A number of genes in Drosophila are turned on when the animal is exposed to light:
  • effector genes whose products mediate the animal's responses (e.g. hatching or molting)
  • clock genes whose products regulate the circadian clock. Two key members of this group are:
    • period (per)
    • timeless (tim)
Activation of all of these genes requires that their promoters are bound by the protein transcription factors
  • CLOCK encoded by the gene clock (clk) and
  • CYCLE encoded by the gene cycle (cyc)
(The names of proteins will be designated with capitalized Roman letters; the genes that encode them indicated in lower case italics.)

The Mechanism
  • The PER and TIM proteins (synthesized on ribosomes in the cytoplasm) form dimers.
  • When the concentration of these gets high enough (early evening), they dissociate and are transported into the nucleus.
  • Here PER
    • binds to the CLK/CYC transcription factors, removing them from the promoters of the genes they activate; thus shutting off transcription. Because these genes include per and tim, the result is a negative feedback loop; that is, the product of the per gene inhibit its own synthesis (as well as that of tim). Just as the heat of a furnace turns — through the thermostat — its own production off, so a rising level of PER/TIM dimers turns off further synthesis of them. As the level then falls, this inhibition is lifted and PER/TIM activity begins anew.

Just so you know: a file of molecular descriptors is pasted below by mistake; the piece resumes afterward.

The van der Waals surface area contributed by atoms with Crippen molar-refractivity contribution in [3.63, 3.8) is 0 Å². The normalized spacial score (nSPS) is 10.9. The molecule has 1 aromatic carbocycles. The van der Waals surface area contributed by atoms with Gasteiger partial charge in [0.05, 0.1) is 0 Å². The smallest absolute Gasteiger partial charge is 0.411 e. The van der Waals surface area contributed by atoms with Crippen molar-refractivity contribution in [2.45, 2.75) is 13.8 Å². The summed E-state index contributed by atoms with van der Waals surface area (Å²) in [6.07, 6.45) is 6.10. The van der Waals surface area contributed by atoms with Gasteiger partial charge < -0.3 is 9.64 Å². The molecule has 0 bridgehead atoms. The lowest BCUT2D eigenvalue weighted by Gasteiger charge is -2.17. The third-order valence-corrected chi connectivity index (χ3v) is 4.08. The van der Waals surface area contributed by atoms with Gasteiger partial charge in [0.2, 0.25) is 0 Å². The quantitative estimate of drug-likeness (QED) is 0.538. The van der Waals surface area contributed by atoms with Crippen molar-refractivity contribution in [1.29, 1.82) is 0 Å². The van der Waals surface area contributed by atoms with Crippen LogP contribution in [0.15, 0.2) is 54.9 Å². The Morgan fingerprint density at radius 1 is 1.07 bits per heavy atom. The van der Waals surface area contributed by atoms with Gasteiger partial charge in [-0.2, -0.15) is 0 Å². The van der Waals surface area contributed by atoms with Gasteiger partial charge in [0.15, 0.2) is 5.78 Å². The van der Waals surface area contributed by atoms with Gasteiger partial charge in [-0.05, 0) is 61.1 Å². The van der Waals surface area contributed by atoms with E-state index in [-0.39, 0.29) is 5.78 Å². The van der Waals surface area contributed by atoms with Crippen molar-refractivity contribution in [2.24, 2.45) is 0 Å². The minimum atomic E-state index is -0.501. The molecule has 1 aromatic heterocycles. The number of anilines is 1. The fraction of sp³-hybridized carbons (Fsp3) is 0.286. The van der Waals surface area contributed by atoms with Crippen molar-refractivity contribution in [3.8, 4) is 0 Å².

• turns on clock gene expression.
  • The time required for the different effects results in the levels of PER/TIM and CLOCK oscillating in opposite phases with a circadian (~24 hr) rhythm (figure).

Setting the Clock

Even without any external cues (e.g., alternating light and dark), the cycles persist although they tend to drift away from environmental time.
  • Under natural conditions, the clocks are precise.
  • This is because they are "set" (synchronized) by environmental cues, of which light is one of the most important.
In Drosophila, it works like this.
  • Light (blue) is absorbed by the protein cryptochrome (CRY).
  • This causes an allosteric change in its conformation enabling it to
  • bind to TIM and PER.
  • This causes TIM and PER to break down (in proteasomes) ending their inhibition of gene transcription.
    • If this happens when PER/TIM levels are rising (late in the "day"), it sets the clock back.
    • If it happens when PER/TIM levels are declining (late in the "night"), it sets the clock ahead.